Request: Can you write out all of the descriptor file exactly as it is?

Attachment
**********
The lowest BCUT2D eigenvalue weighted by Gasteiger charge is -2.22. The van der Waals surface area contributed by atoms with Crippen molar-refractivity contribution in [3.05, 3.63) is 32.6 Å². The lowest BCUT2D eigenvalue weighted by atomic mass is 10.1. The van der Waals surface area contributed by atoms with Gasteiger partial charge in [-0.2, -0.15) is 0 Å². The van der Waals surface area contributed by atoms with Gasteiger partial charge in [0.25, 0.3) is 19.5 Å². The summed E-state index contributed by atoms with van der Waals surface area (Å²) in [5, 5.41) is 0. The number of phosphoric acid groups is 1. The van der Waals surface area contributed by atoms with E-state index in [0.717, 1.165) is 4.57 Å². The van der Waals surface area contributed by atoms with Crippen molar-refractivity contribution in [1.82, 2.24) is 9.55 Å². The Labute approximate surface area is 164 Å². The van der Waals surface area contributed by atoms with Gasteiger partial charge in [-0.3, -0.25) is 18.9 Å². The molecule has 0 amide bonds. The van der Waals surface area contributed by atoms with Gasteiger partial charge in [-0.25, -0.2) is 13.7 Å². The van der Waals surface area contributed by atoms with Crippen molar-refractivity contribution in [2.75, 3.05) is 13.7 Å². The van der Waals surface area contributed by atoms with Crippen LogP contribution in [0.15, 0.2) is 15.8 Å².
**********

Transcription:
The lowest BCUT2D eigenvalue weighted by Gasteiger charge is -2.22. The van der Waals surface area contributed by atoms with Crippen molar-refractivity contribution in [3.05, 3.63) is 32.6 Å². The lowest BCUT2D eigenvalue weighted by atomic mass is 10.1. The van der Waals surface area contributed by atoms with Gasteiger partial charge in [-0.2, -0.15) is 0 Å². The van der Waals surface area contributed by atoms with Gasteiger partial charge in [0.25, 0.3) is 19.5 Å². The summed E-state index contributed by atoms with van der Waals surface area (Å²) in [5, 5.41) is 0. The number of phosphoric acid groups is 1. The van der Waals surface area contributed by atoms with E-state index in [0.717, 1.165) is 4.57 Å². The van der Waals surface area contributed by atoms with Crippen molar-refractivity contribution in [1.82, 2.24) is 9.55 Å². The Labute approximate surface area is 164 Å². The van der Waals surface area contributed by atoms with Gasteiger partial charge in [-0.3, -0.25) is 18.9 Å². The molecule has 0 amide bonds. The van der Waals surface area contributed by atoms with Gasteiger partial charge in [-0.25, -0.2) is 13.7 Å². The van der Waals surface area contributed by atoms with Crippen molar-refractivity contribution in [2.75, 3.05) is 13.7 Å². The van der Waals surface area contributed by atoms with Crippen LogP contribution in [0.15, 0.2) is 15.8 Å².